As we have been reporting since the 1 February coup in Myanmar, protests continue to break out in the country to call the military junta illegitimate, despite hundreds being killed by the country’s security forces.
Tens of thousands of protesters in Myanmar have taken to the streets to fight for democracy after a military coup overturned recent election results and arrested the civilian leader, Daw Aung San Suu Kyi, who reportedly won by a landslide this past November. The protesters – many of them young people – face an emboldened police force backed by the military. 
Suu has since been deposed and is in custody. Last week, she faced new charges when she appeared before a judge in Naypyitaw, the country’s capital, the Associated Press reported. She has already been charged with importing walkie-talkies, unlicensed use of the devices, and breaking the official secrets act, the report said.
The Financial Times reported on Friday that supporters of Suu Kyi have put in place a “unity government” that will appeal to international assistance and “diplomatic recognition” as they try to challenge the military rule. The report said that the founders of the government included members of Suu Kyi’s National League for Democracy party who have reemerged from exile after the coup. The group will also include minorities in senior roles.
According to the paper, Dr. Sasa, the unity government’s minister of international co-operation, said,
“As leaders, we will serve and honor all as brothers and sisters regardless of their race, or religion, or their community of origin or their walk of life… All will have a vitally important role to play in the great cause of liberating our nation from the scourge of this murderous military junta, and all will have equal rights as citizens of Myanmar.”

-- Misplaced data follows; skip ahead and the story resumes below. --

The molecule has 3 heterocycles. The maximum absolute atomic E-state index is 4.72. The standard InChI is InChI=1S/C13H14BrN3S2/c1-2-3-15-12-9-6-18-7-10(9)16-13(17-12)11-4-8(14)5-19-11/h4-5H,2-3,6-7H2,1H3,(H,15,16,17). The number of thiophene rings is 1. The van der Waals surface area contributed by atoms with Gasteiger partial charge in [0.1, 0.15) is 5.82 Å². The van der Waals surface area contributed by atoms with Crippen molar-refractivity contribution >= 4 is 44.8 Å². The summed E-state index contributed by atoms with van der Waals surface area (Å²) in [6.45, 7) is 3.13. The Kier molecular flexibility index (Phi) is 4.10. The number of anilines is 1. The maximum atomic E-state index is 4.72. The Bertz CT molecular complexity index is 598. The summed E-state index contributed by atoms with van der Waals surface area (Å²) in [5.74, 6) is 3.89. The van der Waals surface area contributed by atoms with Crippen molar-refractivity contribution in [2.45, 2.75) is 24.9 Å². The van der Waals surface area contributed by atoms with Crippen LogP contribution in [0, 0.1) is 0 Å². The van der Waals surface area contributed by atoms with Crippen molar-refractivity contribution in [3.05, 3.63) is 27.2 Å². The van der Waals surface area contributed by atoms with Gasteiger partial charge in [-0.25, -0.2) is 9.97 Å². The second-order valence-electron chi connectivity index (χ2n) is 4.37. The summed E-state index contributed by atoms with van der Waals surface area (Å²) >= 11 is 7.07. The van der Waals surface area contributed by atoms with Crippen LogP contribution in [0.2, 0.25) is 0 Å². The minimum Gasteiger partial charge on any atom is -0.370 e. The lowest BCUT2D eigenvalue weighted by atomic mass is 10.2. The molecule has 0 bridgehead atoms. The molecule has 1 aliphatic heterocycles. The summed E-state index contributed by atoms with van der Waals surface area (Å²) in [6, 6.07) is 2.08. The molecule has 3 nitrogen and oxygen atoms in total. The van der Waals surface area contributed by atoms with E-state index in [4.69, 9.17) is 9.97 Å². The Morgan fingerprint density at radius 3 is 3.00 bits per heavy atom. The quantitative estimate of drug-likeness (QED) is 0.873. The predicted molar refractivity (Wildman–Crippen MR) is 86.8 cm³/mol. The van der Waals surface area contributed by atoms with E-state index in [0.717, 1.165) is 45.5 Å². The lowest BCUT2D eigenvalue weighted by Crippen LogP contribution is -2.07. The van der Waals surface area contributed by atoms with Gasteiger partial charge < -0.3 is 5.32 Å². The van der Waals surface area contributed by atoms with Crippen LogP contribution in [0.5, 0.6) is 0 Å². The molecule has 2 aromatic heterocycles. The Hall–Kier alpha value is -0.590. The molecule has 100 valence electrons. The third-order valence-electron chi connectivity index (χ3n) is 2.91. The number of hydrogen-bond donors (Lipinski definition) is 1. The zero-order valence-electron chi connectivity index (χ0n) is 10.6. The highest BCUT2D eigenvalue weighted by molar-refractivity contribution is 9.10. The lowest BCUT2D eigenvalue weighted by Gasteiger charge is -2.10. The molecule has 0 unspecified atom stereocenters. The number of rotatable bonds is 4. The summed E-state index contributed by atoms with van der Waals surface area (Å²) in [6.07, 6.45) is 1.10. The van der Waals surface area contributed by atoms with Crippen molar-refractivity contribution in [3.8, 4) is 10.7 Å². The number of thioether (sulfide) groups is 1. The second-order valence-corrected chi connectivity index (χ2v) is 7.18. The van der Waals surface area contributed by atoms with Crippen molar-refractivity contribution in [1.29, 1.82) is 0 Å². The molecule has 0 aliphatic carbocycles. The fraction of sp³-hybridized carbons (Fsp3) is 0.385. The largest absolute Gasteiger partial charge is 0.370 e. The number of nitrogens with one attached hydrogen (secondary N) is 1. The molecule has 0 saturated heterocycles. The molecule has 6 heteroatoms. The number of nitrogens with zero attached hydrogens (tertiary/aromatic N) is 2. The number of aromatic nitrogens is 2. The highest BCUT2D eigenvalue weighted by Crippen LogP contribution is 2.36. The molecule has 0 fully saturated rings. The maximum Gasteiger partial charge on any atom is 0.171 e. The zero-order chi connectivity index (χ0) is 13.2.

He said the government seeks to bring justice for all minorities, including “our Rohingya brothers, sisters, and for all.”
The paper pointed out that the violence shows no signs of slowing, and the country is inching toward economic ruin. No other government, despite overtures by Russia, has recognized the junta as legitimate. Min Aung Hlaing, Myanmar’s military chief, will attend an Association of Southeast Asian Nations summit in Indonesia on 24 April, according to Reuters. It is his first known foreign trip since the coup. 
The report said the junta released 23,184 prisoners from jails across the country “though few if any democracy activists arrested since the coup were thought to be among them.”
Some businesses have announced that they are pulling out of the country due to the crisis, including Posco C&C, South Korea’s largest steelmaker.
The World Bank recently reported that the country’s economy is expected to contract by 10 percent in 2021, which is in stark contrast to its prediction in October that the country’s GDP could grow by 5.9 percent, according to Reuters.
TREND FORECAST: While the mainstream media focuses on the COVID War – and now the death of 99-year-old Prince Phillip of the U.K. and blasts photos Queen Elizabeth, sitting alone in a huge church, wearing a mask, mourning the loss of her husband – barely a word on the social and political atrocities of Myanmar is being reported.  
While the counter government will continue to attract disaffected masses, we maintain our forecast that while the military may make minor concessions, they will continue to dominate and rule the nation.

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